Leadership Portfolio: Leadership Plan

I will admit that I have not been looking forward to this section. It is not dread or worry or the unknown that makes me not excited for it; it is the complete lackluster category itself. Maybe part of that is because I knew from the second I read each section in the guidelines that the third section, and my previous post, would be the one that meant the most to me. If you refer to my first post, however, the lack of motivation for this blog stems from my trouble, struggles, unwillingness, or inability to plan the future.

I just do not like it. I want to say I suck at it, but I know I plan very well when I put my mind to it.

I cannot help but feel like this blog is the afterbirth of my project. There is great relief — or so I am told — in the final push that yields a baby, and then there is the sudden letdown of not really being done with the whole process.

Thanks, Heather, for the lovely visual you give me every time you squeeze out another kid.

Every situation in life is an opportunity. I have said those words to many people, often immediately following some woe-is-me phrase they have uttered. The thing about offering that lesson to others is that I have to believe it for myself. I do believe it with all of my heart. I have lived and experienced situations that bind those words in stone.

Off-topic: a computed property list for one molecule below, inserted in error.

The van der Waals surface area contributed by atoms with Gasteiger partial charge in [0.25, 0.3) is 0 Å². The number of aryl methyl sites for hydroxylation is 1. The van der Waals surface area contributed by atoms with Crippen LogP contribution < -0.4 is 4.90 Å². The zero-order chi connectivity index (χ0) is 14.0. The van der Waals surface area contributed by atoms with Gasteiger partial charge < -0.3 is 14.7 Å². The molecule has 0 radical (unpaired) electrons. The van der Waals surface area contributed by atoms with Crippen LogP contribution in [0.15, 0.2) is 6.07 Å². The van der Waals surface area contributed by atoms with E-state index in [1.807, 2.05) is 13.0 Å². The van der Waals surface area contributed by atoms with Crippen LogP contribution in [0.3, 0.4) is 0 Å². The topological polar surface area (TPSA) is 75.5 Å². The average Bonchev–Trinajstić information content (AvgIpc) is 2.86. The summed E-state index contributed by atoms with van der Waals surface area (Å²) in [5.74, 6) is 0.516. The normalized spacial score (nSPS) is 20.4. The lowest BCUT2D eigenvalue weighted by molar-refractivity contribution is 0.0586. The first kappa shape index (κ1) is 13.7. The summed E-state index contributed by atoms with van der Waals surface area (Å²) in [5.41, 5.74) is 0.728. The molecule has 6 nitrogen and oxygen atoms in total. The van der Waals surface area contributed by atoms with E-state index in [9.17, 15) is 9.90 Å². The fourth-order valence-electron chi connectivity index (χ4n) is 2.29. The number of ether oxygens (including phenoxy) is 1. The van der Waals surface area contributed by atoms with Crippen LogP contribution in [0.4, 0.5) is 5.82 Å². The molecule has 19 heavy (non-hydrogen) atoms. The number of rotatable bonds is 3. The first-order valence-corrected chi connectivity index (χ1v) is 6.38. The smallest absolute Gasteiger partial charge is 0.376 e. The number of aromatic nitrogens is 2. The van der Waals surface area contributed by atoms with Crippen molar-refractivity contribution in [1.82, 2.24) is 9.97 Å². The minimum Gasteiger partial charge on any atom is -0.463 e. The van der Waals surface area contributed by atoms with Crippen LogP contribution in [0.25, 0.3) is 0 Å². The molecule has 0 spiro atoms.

“Every situation in life is an opportunity.”

Be it a good situation, or a bad one, there is something to learn from it, something to take away. The lesson may not always be apparent or clear, but the ability to take that lesson to heart is an ability each person needs to develop. Like all skills, it needs to be honed and practiced regularly. I have the upper hand in this. I am more prepared than my peers because I embraced the idea of “opportunity” when I was very young. Contrary to what others might think, being labeled an opportunist is not a bad thing.

It has given me the means, via an open mind and a lack of planning, to take every chance I get and make it the best I can.

I seem to have lost my point somewhere in there, but I do remember that the end product was understanding that my skills as a leader were constantly growing and evolving to whatever need there might be at the time.